Australian photographer Rex Dupain has firsthand experience of Bondi Beach’s popularity, witnessing how the past twenty years has seen it become a tourist destination and location of choice for television and film sets.
Inspired by the sense of freedom that the diverse mix of beachgoers radiate at the iconic Sydney spot, his new exhibition sees him travel to Coney Island, Barcelona, and Sorrento in a bid to uncover beach subcultures in an age where everybody with a smartphone has the potential to be paparazzi. Dupain tells us how both the proliferation of social media into our everyday and obsession with image has offered him an unexpected freedom.
“Not so long ago, candid photography was deemed unlawful. Free range photographers like myself were restricted to photographing people under consensual agreements so the unrehearsed images that bought magic to gallery walls vanished.” The selfie generation has impacted this hysteria, Dupain seeing it as the public encouraging him back onto the sand.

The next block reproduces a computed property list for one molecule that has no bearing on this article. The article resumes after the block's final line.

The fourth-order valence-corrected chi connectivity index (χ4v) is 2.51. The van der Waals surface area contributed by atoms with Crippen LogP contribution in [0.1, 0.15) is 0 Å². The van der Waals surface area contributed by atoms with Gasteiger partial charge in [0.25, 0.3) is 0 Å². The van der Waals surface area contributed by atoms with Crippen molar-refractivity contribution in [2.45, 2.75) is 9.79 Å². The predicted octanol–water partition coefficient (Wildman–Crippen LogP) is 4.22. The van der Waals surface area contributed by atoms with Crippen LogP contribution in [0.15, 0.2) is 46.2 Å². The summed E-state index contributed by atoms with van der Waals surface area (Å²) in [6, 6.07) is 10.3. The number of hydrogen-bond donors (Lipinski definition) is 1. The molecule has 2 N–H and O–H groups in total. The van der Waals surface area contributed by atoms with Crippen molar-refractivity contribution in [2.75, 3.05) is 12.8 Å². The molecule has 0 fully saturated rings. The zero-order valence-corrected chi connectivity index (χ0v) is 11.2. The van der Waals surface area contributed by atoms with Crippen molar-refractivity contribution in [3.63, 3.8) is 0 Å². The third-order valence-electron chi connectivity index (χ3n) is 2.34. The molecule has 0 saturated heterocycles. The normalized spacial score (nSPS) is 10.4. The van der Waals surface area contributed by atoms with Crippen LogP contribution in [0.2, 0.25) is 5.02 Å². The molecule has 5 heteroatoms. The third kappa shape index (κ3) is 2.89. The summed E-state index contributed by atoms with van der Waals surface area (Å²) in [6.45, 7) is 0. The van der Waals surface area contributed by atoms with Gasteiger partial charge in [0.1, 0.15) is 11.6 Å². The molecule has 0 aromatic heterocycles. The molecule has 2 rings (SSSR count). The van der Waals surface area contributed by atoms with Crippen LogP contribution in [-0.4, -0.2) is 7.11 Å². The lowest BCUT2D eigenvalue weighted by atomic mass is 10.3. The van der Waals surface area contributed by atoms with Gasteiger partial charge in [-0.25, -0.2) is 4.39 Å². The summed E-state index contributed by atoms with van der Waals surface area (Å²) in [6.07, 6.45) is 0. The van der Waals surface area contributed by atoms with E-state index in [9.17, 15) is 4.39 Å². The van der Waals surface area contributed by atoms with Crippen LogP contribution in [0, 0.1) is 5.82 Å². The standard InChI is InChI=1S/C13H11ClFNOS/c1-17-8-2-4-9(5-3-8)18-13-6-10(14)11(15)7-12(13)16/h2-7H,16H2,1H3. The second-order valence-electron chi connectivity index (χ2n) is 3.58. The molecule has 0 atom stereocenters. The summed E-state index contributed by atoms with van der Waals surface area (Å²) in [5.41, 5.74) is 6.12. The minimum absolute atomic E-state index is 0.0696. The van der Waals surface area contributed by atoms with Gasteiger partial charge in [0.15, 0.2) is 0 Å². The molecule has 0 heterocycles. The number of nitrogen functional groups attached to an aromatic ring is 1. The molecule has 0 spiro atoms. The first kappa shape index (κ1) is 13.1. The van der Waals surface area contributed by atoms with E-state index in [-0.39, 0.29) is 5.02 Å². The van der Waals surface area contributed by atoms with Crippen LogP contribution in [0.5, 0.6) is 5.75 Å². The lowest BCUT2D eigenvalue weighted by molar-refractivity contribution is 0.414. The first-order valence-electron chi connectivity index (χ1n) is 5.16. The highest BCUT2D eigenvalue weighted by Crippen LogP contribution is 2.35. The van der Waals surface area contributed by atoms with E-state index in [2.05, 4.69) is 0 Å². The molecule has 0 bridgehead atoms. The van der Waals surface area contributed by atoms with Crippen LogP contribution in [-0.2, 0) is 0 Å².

Despite the changes in geographical backgrounds in Sunscreen Clebrities, Dupain’s depictions of people’s innate attraction to the water’s edge remains consistent. His subjects —often acutely aware of the photographer — welcome him with a hand gesture, responding to the elements of sun, sea, and sand whilst ‘perfecting’ their poise with a languid pose or a torso flexed in motion.
The free exhibition — on show at the Bondi Pavilion Gallery until 28 January — is presented by the Australian Centre for Photography in partnership with the Waverley Council; with support coming from Michael Reid Sydney.